Also, he asks, what motivates Dr Sikkema to disparage Dr. Jason Lisle so aggressively? After all, the authors merely refer to Lisle regarding the role of presuppositions in science and the necessity of upholding Biblical authority. Dr. Sikkema, although not explicitly mentioning Dr. Lisle's creationism, implies that this renders him unworthy of even being mentioned in academic publications.

Regarding the "plain meaning of Scripture", the disputed portion is primarily Gen.1-11. But, Dr. Klautke shows, Scripture itself, whenever referring to Genesis, always takes it in its plain sense. Indeed, the plain reading of Genesis has been the dominant view of the Church Fathers and the Reformers. He notes that the view defended by Sikkema is more in line with the modern, liberal hermeneutic of F.W. Schleiermacher, W. Dilthey, and H.G. Gadamer.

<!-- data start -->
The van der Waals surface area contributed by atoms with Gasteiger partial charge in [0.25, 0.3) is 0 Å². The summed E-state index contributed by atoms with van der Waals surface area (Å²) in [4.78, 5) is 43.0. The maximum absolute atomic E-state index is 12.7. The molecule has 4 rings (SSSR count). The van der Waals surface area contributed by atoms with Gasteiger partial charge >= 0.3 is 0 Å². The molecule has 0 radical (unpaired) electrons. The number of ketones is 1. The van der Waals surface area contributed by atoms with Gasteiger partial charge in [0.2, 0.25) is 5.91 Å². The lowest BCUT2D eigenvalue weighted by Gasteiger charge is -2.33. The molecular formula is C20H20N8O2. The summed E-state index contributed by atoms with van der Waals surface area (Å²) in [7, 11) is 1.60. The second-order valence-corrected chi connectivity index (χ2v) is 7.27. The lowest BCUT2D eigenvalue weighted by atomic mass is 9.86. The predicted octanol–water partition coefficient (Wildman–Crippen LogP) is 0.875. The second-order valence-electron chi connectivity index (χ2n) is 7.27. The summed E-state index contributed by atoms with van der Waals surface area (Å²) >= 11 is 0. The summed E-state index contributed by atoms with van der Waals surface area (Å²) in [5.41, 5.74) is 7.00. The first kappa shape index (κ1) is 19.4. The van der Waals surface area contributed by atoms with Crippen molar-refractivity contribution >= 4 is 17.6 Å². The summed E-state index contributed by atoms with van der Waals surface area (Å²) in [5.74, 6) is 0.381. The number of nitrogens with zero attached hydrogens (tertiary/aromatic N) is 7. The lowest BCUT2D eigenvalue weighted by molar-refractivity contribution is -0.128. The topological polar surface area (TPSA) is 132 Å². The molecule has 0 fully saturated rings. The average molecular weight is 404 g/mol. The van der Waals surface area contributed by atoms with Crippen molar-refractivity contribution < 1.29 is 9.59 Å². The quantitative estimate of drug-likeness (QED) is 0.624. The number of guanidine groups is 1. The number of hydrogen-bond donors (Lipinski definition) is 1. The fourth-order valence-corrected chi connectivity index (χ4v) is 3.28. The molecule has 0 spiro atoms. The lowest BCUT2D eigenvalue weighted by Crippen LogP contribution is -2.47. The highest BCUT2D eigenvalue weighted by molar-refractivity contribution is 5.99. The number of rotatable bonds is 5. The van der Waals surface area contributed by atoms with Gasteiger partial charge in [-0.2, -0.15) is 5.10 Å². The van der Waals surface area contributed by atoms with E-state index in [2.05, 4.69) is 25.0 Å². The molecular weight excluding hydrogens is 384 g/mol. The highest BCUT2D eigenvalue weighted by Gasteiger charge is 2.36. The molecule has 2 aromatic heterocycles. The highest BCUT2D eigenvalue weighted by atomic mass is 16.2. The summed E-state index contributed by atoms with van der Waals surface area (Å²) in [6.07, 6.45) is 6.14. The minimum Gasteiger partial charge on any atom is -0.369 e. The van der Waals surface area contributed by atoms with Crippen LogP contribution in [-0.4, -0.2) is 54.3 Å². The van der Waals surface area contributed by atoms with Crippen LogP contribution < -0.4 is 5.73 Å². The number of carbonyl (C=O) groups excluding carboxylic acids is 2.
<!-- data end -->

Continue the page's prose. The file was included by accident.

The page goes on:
Dr. Klautke finds, not only that Dr. Sikkema's criticism of the authors' hermeneutics is unsound, but that he misrepresents what they actually write. He drily comments,
 "but we have already learned that Dr. Sikkema does not like plain reading too much--obviously not only when it comes to the Word of God."
He concludes,
"In short, none of the points of criticism that Dr. Sikkema puts forward against the article by Dr. Walicord and Mr. Hayes are convincing. However, what bothered me more than the argumentative deficits is the patronizing tone in which he speaks..."
A spot-on refutation.

It is good that Pro Rege is having this discussion. Unhappily, history shows that most Reformed institutions of higher learning, founded to defend the faith, eventually end up undermining it. Look, for example, at what happened to Calvin’s Academy in Geneva, Kuyper’s Free University in Amsterdam, Harvard, etc.